(Reuters) - Director Steven Spielberg on Wednesday dethroned media mogul Oprah Winfrey as the most influential celebrity in the United States, according to an annual study by Forbes magazine that was dominated by film directors.
Spielberg's influence was boosted by his most recent film, "Lincoln," which earned 12 Oscar nominations last year including best picture and best direction, and grossed $275 million at the global box office.
The magazine said the 67-year-old director's ability to attract foreigners to a U.S. drama about the back-room dealings and minutiae of 19th-century Washington politics spoke to his prowess. "Lincoln" grossed $93 million in foreign markets.
Forbes said that 47 percent of people surveyed rated Spielberg as influential.
"A celebrity's 'Influential' score represents how that person is perceived as influencing the public, their peers, or both," Gerry Philpott, president of E-Poll Market Research, which conducted the study for Forbes, told the magazine.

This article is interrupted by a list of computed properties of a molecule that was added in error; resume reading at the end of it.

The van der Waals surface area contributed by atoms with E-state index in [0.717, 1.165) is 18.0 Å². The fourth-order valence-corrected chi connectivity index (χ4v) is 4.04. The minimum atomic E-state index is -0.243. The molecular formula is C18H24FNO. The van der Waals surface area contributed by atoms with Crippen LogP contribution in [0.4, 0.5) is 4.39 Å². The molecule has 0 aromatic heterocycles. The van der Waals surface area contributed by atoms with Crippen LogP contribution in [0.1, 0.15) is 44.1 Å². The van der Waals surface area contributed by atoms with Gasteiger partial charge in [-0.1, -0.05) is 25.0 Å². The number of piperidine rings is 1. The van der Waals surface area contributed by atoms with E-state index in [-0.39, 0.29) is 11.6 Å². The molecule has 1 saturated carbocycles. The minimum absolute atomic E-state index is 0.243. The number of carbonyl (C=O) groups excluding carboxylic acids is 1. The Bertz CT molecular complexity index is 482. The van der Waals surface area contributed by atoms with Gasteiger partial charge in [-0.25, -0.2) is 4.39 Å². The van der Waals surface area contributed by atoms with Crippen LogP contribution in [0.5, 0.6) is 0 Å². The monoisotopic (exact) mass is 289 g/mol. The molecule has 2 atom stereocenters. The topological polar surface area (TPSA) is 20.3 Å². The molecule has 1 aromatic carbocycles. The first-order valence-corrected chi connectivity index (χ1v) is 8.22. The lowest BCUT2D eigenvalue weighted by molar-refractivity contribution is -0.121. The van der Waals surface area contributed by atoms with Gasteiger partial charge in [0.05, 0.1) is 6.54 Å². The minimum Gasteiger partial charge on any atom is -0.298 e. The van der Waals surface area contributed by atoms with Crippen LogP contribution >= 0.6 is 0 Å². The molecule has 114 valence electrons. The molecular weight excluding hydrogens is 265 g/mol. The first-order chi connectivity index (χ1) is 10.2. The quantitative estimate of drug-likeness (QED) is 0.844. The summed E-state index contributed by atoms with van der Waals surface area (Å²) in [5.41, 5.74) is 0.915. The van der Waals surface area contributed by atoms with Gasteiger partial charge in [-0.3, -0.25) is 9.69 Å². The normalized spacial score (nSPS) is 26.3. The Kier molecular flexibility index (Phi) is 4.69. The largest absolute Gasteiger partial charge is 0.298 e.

Winfrey, 59, who topped the list with 49 percent last year, slipped to 45 percent this year, which Forbes said could be due to her retreat from the spotlight while running her cable television network OWN.
Film director and "Star Wars" creator George Lucas placed third despite working little in the public eye in recent years. He sold his Lucasfilm company to Walt Disney Co for $4.05 billion in October 2012.
Directors Ron Howard and Martin Scorsese placed fourth and fifth on the list respectively.
Other high-ranking celebrities in the top 10 of the list included television physician Mehmet Oz, ABC TV journalist Barbara Walters and U2 singer and activist Bono.
E-Poll Market Research ranked more than 6,600 celebrities on 46 personality attributes.
Forbes did not say how many people participated in the survey.
(Reporting by Eric Kelsey; Editing by Piya Sinha-Roy and Jonathan Oatis)